What used to be done by chant and pamphlet got a boost in 1952 when the first political ad aired on television. It was an attack ad, with Dwight Eisenhower attacking Adlai Stevenson. Eisenhower won the election by a landslide.
The first ad was simple, with Eisenhower reading from cue cards at a desk, but, oh, how things have changed.
Since then, campaign strategists have become masterminds at using television to boost their candidates and to try to destroy their opponents.
The "Daisy" ad of 1964 is seminal in the study of campaign advertisement. The ad showed a little girl picking daisies who suddenly looks up to the sky as a countdown hits zero and Lyndon Baines Johnson's voice is heard saying, "These are the stakes! To make a world in which all of God's children can live, or to go into the dark. We must either love each other, or we must die."
The advertisement never mentioned Barry Goldwater's name, but alluded that Johnson's opponent would lead the country to nuclear war.
In 1988, the Willie Horton ad aimed at Democratic presidential candidate Michael Dukakis by supporters of Republican George H.W. Bush triggered major controversy. The ad, explicitly about crime, implicitly linked African American men to crime.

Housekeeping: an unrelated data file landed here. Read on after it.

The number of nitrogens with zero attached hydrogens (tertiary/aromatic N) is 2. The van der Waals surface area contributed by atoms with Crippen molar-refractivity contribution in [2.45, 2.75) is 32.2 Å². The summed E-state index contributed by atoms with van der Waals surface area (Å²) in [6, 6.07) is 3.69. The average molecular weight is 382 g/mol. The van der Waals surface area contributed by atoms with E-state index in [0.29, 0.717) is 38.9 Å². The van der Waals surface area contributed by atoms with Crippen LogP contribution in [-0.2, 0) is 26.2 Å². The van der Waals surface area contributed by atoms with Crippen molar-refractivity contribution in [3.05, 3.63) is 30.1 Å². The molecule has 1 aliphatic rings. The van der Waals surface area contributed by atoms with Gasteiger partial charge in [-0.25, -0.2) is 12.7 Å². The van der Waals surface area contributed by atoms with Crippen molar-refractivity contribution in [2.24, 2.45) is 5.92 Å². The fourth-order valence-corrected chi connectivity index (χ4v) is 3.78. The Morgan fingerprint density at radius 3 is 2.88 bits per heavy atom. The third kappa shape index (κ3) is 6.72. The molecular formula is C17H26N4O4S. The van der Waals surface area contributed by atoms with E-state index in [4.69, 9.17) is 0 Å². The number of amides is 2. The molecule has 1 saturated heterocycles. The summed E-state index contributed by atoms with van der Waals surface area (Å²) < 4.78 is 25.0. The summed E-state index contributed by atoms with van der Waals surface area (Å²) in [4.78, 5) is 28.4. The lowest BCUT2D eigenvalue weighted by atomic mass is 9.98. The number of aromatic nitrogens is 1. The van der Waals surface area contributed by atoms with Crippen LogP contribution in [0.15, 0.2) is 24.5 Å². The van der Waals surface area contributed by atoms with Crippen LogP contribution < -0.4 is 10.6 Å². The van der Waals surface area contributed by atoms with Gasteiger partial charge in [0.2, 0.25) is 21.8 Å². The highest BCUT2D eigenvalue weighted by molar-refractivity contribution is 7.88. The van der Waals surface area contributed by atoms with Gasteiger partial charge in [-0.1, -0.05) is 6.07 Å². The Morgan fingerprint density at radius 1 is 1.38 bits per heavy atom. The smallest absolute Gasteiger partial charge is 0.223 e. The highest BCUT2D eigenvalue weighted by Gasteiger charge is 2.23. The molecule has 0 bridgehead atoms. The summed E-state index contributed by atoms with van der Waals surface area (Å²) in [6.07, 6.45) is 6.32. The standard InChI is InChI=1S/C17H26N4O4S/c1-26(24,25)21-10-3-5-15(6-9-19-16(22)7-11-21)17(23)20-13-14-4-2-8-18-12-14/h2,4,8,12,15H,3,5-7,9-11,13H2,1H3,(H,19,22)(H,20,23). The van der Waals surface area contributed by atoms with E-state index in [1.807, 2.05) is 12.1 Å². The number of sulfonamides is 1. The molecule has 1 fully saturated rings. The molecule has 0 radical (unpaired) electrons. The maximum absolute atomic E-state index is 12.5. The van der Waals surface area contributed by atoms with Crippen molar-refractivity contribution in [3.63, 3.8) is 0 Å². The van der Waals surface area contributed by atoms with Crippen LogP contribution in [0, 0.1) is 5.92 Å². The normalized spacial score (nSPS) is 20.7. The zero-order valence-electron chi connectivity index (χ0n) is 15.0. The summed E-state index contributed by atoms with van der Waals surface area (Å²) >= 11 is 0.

While these ads were ugly, Geer said the advertisements this season are personal. With a year of a record number of political novices, many don't have resumes that can be easily attacked. So opponents go straight for the personal attack.
"I think there's more personal negativity because these are Congressional candidates," he said. "These are candidates at a lower level of politics where the quality of candidates varies."
So from tea partier Christine O'Donnell telling her opponent to "man up," to Carly Fiorina depicting her primary opponent as an evil wolf with red eyes in sheep's clothing, and to Jack Conway dredging up a college prank by Rand Paul involving he and his buddies called, "Aqua Buddha," it has been a nasty year.
No one is saying that Vote 2010 is the epitome of politeness, a model of etiquette, a vision of purity. It might seem unseemly and uninspiring, but one thing that it's not is un-American.